The case was investigated for nearly a year at the Moscow Investigative Committee, and in September 2014, a special investigator, Captain Ivan Shcherbakov, issued an unexpected decision. He had arrived at the conclusion that the sole authentically established fact in the investigation’s framework was the presence of a weapon in the apartment. And so he dropped what he saw as three extraneous charges for “homicide,” “terrorist act,” and “incitement of hatred or hostility,” leaving only “possessing a weapon.” This investigator’s resolution in and of itself was unique; scarcely could you encounter an analogy in similar cases: “… The defendants’ actions show no signs of a crime under the article on preparation of a terrorist act inasmuch as no objective evidence was obtained on the purposes for keeping [the weapon and explosive substances]. The presence in the apartment of religious literature, including of a radical nature, in and of itself does not constitute a crime under the article on incitement of hatred or hostility.”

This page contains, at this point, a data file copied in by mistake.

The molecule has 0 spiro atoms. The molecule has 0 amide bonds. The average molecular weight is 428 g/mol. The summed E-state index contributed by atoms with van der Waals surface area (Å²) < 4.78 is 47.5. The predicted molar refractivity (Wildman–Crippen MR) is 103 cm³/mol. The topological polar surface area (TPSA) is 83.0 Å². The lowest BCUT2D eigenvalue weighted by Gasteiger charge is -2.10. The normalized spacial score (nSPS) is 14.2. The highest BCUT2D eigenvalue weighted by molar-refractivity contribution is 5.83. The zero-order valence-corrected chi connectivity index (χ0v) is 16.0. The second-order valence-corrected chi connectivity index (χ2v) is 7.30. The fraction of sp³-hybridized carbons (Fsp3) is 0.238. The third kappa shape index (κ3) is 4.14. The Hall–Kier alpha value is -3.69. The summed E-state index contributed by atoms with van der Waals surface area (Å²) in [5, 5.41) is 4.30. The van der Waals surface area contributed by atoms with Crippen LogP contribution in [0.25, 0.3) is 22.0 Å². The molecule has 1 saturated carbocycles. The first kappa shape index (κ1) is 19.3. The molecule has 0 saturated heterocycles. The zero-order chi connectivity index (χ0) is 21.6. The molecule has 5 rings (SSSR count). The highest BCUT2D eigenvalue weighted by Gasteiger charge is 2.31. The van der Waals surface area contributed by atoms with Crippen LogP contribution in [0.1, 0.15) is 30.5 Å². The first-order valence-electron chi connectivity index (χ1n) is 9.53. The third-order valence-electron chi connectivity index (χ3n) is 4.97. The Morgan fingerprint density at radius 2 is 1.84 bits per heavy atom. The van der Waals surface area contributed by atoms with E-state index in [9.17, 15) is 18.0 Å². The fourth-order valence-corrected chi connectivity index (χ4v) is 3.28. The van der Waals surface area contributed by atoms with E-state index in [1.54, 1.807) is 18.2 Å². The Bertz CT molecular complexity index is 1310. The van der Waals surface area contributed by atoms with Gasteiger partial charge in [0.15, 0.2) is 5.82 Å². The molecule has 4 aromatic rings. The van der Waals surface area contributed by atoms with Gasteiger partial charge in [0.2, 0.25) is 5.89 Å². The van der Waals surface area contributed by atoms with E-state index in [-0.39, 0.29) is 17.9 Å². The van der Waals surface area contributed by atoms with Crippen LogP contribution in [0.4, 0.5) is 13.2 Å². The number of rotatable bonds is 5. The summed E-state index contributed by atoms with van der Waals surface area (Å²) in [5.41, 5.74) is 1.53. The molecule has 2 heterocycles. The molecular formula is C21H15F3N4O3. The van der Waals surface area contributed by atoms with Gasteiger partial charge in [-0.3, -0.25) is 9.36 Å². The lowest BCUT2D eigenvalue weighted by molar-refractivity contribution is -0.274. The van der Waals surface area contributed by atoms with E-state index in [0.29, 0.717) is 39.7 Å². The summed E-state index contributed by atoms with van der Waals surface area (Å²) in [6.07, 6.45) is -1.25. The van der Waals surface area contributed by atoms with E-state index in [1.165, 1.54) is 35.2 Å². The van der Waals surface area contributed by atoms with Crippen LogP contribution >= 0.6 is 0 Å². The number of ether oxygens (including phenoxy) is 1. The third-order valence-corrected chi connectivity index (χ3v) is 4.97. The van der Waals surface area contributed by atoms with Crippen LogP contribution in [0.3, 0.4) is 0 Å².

The investigation was handed over to the MVD investigative administration, but by that time the defendants had been in custody for a year and under that article they had to be released, so the case would fall apart. In order to prevent this, the MVD investigator restored to the case the articles removed by his colleague from the Investigative Committee, extended the investigation for up to 18 months, and successfully handed it over to trial.
There was no terrorism: 11-13 years hard labour
According to the prosecution, the 15 people involved in this case – allegedly members of the banned international organisation “Takfir wal-Hijra” – planned a terrorist attack on the Kirghizia cinema. An expert in Islamic extremism, Vitaly Ponomarev, doubts the existence of such an organisation, or in Russia in any case. This is the view of Memorial Human Rights Centre, which recognised those involved in the case as political prisoners.